Updated: Mar 8, 2021
An interview with criminal and immigration lawyer Lourdes Casanova by Elizabeth Harris.
Lourdes Casanova is a criminal defense and immigration lawyer who founded her own law firm in Palm Beach County, Florida. Within her primary areas of criminal defense, traffic law, and immigration, Lourdes handles some unique cases, including fish and wildlife citations, food and restaurant violations, and even crime victim representation.
We were fortunate to be able to speak with Lourdes about her career, community, family, and our legal rights.
Lourdes, you cover a lot of different cases in your firm. Can you tell us about how you became a lawyer and started your firm?
I knew I wanted to be a lawyer at an early age. I can’t remember the exact moment that I decided my career path, but I do recall a school assignment in my 7th grade English class that asked what my future goals were. I was 12 years old at the time. My three goals were: (1) go to college, (2) become a lawyer, and (3) meet the Backstreet Boys. I’m still working on the third goal!
I was always interested in criminal law, probably because I watched America’s Most Wanted and Unsolved Mysteries as a kid. I developed an interest in immigration law later on, as I grew older and began to understand everything that my family went through to get to this country and achieve legal status. With these two areas of law in mind, I took classes in law school that prepared me to become a criminal and immigration lawyer.
My legal career began as a prosecutor at the State Attorney’s Office, where I fulfilled my dream of conducting jury trials on a regular basis. After a few years, I decided to transition to the private sector so I could practice more than one area of law and have a greater say in my own cases. In 2015, I founded Casanova Law.
You do more than the typical criminal defense and traffic cases. What are some of the more unusual or surprising types of cases that you do as well?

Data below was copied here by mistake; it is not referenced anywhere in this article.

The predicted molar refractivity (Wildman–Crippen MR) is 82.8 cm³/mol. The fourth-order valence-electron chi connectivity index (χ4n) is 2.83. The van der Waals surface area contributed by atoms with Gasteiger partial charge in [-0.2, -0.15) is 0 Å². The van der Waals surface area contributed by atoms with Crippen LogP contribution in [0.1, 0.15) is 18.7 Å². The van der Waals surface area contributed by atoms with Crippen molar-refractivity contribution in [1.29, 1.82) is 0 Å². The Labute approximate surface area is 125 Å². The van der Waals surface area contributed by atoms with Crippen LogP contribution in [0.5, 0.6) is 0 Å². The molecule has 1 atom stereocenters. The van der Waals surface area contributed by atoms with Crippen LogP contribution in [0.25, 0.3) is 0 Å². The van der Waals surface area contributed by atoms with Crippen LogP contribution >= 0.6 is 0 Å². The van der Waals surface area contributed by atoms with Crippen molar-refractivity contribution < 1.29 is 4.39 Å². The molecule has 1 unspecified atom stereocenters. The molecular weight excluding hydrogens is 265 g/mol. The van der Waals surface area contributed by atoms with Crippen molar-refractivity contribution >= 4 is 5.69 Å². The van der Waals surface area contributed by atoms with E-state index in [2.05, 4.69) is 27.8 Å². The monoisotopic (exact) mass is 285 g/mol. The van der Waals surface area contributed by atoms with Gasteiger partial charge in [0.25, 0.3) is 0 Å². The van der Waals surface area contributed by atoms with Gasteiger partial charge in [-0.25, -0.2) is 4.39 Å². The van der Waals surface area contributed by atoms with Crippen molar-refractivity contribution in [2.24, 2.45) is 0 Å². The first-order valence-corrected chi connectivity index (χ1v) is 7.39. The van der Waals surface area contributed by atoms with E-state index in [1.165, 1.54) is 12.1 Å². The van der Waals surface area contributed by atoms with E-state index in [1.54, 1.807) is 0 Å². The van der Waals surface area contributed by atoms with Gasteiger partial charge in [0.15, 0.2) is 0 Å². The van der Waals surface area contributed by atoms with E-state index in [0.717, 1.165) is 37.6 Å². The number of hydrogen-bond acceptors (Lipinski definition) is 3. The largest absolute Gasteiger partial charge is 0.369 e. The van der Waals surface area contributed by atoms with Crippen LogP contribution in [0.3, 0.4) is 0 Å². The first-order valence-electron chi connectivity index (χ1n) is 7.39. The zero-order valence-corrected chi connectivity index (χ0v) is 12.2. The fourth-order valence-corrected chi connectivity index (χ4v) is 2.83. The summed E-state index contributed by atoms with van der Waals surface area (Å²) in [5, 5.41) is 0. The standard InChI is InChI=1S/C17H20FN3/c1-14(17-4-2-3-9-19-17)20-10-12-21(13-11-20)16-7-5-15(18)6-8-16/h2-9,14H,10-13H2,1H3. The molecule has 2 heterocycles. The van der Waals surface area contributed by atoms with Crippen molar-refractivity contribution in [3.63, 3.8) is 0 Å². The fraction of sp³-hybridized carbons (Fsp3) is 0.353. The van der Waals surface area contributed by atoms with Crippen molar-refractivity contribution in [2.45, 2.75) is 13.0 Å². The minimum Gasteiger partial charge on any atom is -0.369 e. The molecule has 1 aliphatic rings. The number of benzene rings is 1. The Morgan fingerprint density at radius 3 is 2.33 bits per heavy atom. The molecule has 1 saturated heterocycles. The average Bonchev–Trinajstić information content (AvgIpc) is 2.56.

Over the years, I have really gotten into environmental and public health cases. This includes the defense of fish and wildlife violations, littering, and food violations in markets and restaurants. In these situations, I am usually able to save small business owners from shutting down, while also helping them get in compliance with the laws to protect the public. It is a win-win when I can protect my clients’ rights while also contributing to the greater good.
In starting your own law firm, how was that? How has that been during the pandemic?
A little-known fact is that I started my law firm after I was laid-off from a small firm that could no longer afford an associate. Even though I had contemplated starting my own firm in the long-run, my opportunity came sooner than expected and under less-than-desirable circumstances. Suffice it to say, it was not easy to get up and running without notice or preparation. On the other hand, there was no greater motivator to succeed than having just experienced failure. I incorporated the day after I lost my job, hustled to advertise and network, and built a thriving law firm from the ground up. It was the best move I ever made.
I have the same survival mentality now as I did when I started. This has helped me greatly during the pandemic, where economic and health uncertainties have heightened. I just keep giving it my all, focus on helping people, and continue to look forward. So far, I am fortunate to still have clients who prioritize legal representation despite their own financial and medical challenges. I am grateful for this and am more determined than ever to succeed for my clients.
You spoke about how coming from an immigrant family from Cuba has been a prominent influence. How has it influenced your law practice and your engagement with your local Latin community?
My family left everything they knew for the promise of freedom and a better life in the United States. I was only able to achieve the American dream because of the incredible and unimaginable sacrifices made by them. My gratitude has instilled in me a desire to help others achieve the same dream.